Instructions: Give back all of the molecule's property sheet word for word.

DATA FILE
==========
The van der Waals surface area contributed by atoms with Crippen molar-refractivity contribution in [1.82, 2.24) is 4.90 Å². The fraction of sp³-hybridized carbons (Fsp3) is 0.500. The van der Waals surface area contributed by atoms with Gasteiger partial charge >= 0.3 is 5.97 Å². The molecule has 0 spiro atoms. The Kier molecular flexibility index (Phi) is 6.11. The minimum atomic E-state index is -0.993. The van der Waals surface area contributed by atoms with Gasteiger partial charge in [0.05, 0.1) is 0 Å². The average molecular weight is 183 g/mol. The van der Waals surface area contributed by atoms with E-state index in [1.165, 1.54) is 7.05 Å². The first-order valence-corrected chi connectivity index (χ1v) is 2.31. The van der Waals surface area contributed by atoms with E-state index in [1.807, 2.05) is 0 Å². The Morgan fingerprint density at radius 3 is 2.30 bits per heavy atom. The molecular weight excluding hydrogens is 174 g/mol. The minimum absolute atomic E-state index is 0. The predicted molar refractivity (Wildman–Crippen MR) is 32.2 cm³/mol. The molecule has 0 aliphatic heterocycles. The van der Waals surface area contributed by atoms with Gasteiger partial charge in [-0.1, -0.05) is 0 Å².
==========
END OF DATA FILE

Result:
The van der Waals surface area contributed by atoms with Crippen molar-refractivity contribution in [1.82, 2.24) is 4.90 Å². The fraction of sp³-hybridized carbons (Fsp3) is 0.500. The van der Waals surface area contributed by atoms with Gasteiger partial charge >= 0.3 is 5.97 Å². The molecule has 0 spiro atoms. The Kier molecular flexibility index (Phi) is 6.11. The minimum atomic E-state index is -0.993. The van der Waals surface area contributed by atoms with Gasteiger partial charge in [0.05, 0.1) is 0 Å². The average molecular weight is 183 g/mol. The van der Waals surface area contributed by atoms with E-state index in [1.165, 1.54) is 7.05 Å². The first-order valence-corrected chi connectivity index (χ1v) is 2.31. The van der Waals surface area contributed by atoms with E-state index in [1.807, 2.05) is 0 Å². The Morgan fingerprint density at radius 3 is 2.30 bits per heavy atom. The molecular weight excluding hydrogens is 174 g/mol. The minimum absolute atomic E-state index is 0. The predicted molar refractivity (Wildman–Crippen MR) is 32.2 cm³/mol. The molecule has 0 aliphatic heterocycles. The van der Waals surface area contributed by atoms with Gasteiger partial charge in [-0.1, -0.05) is 0 Å².